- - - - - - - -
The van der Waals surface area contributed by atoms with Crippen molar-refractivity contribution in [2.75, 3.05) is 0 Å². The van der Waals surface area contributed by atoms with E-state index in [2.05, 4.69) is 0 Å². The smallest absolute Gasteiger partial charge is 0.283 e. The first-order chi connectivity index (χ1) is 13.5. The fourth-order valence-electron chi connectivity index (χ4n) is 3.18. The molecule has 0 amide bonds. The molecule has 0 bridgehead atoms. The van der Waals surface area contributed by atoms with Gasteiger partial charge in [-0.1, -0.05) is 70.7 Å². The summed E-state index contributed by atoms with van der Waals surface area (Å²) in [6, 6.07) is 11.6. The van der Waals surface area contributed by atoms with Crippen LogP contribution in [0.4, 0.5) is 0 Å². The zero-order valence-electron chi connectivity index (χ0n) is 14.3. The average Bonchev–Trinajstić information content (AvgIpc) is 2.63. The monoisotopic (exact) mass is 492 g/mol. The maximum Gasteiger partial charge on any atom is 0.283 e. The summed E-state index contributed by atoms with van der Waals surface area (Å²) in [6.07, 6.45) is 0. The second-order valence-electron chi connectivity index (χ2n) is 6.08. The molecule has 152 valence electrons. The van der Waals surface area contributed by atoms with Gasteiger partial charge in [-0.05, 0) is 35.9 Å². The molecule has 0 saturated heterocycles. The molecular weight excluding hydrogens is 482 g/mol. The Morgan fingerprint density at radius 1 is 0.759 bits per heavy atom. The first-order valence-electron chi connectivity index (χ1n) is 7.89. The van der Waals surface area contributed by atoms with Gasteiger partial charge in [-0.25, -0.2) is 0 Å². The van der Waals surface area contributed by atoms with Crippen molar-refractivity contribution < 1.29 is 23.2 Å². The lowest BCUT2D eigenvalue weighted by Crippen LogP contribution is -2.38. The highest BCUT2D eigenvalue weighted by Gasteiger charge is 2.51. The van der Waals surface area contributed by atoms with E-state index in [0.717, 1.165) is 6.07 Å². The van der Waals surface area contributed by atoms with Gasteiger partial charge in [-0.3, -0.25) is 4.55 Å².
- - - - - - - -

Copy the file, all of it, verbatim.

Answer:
The van der Waals surface area contributed by atoms with Crippen molar-refractivity contribution in [2.75, 3.05) is 0 Å². The van der Waals surface area contributed by atoms with E-state index in [2.05, 4.69) is 0 Å². The smallest absolute Gasteiger partial charge is 0.283 e. The first-order chi connectivity index (χ1) is 13.5. The fourth-order valence-electron chi connectivity index (χ4n) is 3.18. The molecule has 0 amide bonds. The molecule has 0 bridgehead atoms. The van der Waals surface area contributed by atoms with Gasteiger partial charge in [-0.1, -0.05) is 70.7 Å². The summed E-state index contributed by atoms with van der Waals surface area (Å²) in [6, 6.07) is 11.6. The van der Waals surface area contributed by atoms with Crippen LogP contribution in [0.4, 0.5) is 0 Å². The zero-order valence-electron chi connectivity index (χ0n) is 14.3. The average Bonchev–Trinajstić information content (AvgIpc) is 2.63. The monoisotopic (exact) mass is 492 g/mol. The maximum Gasteiger partial charge on any atom is 0.283 e. The summed E-state index contributed by atoms with van der Waals surface area (Å²) in [6.07, 6.45) is 0. The second-order valence-electron chi connectivity index (χ2n) is 6.08. The molecule has 152 valence electrons. The van der Waals surface area contributed by atoms with Gasteiger partial charge in [-0.05, 0) is 35.9 Å². The molecule has 0 saturated heterocycles. The molecular weight excluding hydrogens is 482 g/mol. The Morgan fingerprint density at radius 1 is 0.759 bits per heavy atom. The first-order valence-electron chi connectivity index (χ1n) is 7.89. The van der Waals surface area contributed by atoms with Gasteiger partial charge in [-0.25, -0.2) is 0 Å². The van der Waals surface area contributed by atoms with Crippen molar-refractivity contribution < 1.29 is 23.2 Å². The lowest BCUT2D eigenvalue weighted by Crippen LogP contribution is -2.38. The highest BCUT2D eigenvalue weighted by Gasteiger charge is 2.51. The van der Waals surface area contributed by atoms with E-state index in [0.717, 1.165) is 6.07 Å². The van der Waals surface area contributed by atoms with Gasteiger partial charge in [-0.3, -0.25) is 4.55 Å².